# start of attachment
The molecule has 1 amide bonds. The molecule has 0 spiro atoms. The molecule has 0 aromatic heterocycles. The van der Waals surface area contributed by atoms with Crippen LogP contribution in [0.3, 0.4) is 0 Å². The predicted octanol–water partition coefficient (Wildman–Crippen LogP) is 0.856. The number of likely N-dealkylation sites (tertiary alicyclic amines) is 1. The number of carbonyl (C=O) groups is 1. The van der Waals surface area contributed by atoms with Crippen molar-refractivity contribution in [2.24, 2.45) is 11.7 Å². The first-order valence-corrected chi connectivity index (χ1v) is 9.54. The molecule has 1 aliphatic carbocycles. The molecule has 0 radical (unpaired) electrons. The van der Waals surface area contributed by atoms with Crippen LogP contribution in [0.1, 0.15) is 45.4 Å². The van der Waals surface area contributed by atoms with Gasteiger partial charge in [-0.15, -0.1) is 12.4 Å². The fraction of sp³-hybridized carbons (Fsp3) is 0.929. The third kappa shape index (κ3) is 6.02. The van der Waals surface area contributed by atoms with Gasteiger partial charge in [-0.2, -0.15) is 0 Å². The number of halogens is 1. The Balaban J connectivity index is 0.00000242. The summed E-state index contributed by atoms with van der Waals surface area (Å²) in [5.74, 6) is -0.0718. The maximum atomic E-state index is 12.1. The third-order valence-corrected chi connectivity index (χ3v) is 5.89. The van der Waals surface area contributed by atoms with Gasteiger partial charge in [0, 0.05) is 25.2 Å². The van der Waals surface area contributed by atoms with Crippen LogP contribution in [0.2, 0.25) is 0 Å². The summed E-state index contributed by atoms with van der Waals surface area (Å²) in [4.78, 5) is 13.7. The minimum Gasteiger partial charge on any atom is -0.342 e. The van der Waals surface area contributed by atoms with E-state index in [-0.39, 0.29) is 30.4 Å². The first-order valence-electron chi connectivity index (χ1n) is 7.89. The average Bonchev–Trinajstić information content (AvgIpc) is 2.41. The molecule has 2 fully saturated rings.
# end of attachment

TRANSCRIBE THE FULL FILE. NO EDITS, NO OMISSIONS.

The molecule has 1 amide bonds. The molecule has 0 spiro atoms. The molecule has 0 aromatic heterocycles. The van der Waals surface area contributed by atoms with Crippen LogP contribution in [0.3, 0.4) is 0 Å². The predicted octanol–water partition coefficient (Wildman–Crippen LogP) is 0.856. The number of likely N-dealkylation sites (tertiary alicyclic amines) is 1. The number of carbonyl (C=O) groups is 1. The van der Waals surface area contributed by atoms with Crippen molar-refractivity contribution in [2.24, 2.45) is 11.7 Å². The first-order valence-corrected chi connectivity index (χ1v) is 9.54. The molecule has 1 aliphatic carbocycles. The molecule has 0 radical (unpaired) electrons. The van der Waals surface area contributed by atoms with Crippen LogP contribution in [0.1, 0.15) is 45.4 Å². The van der Waals surface area contributed by atoms with Gasteiger partial charge in [-0.15, -0.1) is 12.4 Å². The fraction of sp³-hybridized carbons (Fsp3) is 0.929. The third kappa shape index (κ3) is 6.02. The van der Waals surface area contributed by atoms with Gasteiger partial charge in [-0.2, -0.15) is 0 Å². The number of halogens is 1. The Balaban J connectivity index is 0.00000242. The summed E-state index contributed by atoms with van der Waals surface area (Å²) in [5.74, 6) is -0.0718. The maximum atomic E-state index is 12.1. The third-order valence-corrected chi connectivity index (χ3v) is 5.89. The van der Waals surface area contributed by atoms with Gasteiger partial charge in [0, 0.05) is 25.2 Å². The van der Waals surface area contributed by atoms with Crippen LogP contribution in [0.2, 0.25) is 0 Å². The summed E-state index contributed by atoms with van der Waals surface area (Å²) in [4.78, 5) is 13.7. The minimum Gasteiger partial charge on any atom is -0.342 e. The van der Waals surface area contributed by atoms with E-state index in [-0.39, 0.29) is 30.4 Å². The first-order valence-electron chi connectivity index (χ1n) is 7.89. The average Bonchev–Trinajstić information content (AvgIpc) is 2.41. The molecule has 2 fully saturated rings.